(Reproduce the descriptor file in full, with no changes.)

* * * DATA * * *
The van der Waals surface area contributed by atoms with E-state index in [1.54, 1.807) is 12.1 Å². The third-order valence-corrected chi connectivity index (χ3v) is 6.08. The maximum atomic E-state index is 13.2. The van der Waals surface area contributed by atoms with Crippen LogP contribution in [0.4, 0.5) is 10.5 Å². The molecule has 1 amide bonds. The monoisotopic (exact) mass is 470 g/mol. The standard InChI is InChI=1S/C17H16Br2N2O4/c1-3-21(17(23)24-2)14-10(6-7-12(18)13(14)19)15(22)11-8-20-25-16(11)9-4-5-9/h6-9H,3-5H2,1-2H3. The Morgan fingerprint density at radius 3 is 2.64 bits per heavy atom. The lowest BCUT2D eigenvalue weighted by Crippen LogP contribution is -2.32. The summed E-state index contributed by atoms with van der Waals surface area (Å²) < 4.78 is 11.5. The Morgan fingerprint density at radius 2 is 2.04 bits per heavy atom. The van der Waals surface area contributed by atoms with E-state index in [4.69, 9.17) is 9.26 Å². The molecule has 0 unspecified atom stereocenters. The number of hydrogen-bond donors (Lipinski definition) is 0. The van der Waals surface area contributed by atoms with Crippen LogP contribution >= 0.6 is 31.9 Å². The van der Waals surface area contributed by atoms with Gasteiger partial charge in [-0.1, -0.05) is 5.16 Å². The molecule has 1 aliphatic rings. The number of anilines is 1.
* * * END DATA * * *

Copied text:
The van der Waals surface area contributed by atoms with E-state index in [1.54, 1.807) is 12.1 Å². The third-order valence-corrected chi connectivity index (χ3v) is 6.08. The maximum atomic E-state index is 13.2. The van der Waals surface area contributed by atoms with Crippen LogP contribution in [0.4, 0.5) is 10.5 Å². The molecule has 1 amide bonds. The monoisotopic (exact) mass is 470 g/mol. The standard InChI is InChI=1S/C17H16Br2N2O4/c1-3-21(17(23)24-2)14-10(6-7-12(18)13(14)19)15(22)11-8-20-25-16(11)9-4-5-9/h6-9H,3-5H2,1-2H3. The Morgan fingerprint density at radius 3 is 2.64 bits per heavy atom. The lowest BCUT2D eigenvalue weighted by Crippen LogP contribution is -2.32. The summed E-state index contributed by atoms with van der Waals surface area (Å²) < 4.78 is 11.5. The Morgan fingerprint density at radius 2 is 2.04 bits per heavy atom. The van der Waals surface area contributed by atoms with E-state index in [4.69, 9.17) is 9.26 Å². The molecule has 0 unspecified atom stereocenters. The number of hydrogen-bond donors (Lipinski definition) is 0. The van der Waals surface area contributed by atoms with Crippen LogP contribution >= 0.6 is 31.9 Å². The van der Waals surface area contributed by atoms with Gasteiger partial charge in [-0.1, -0.05) is 5.16 Å². The molecule has 1 aliphatic rings. The number of anilines is 1.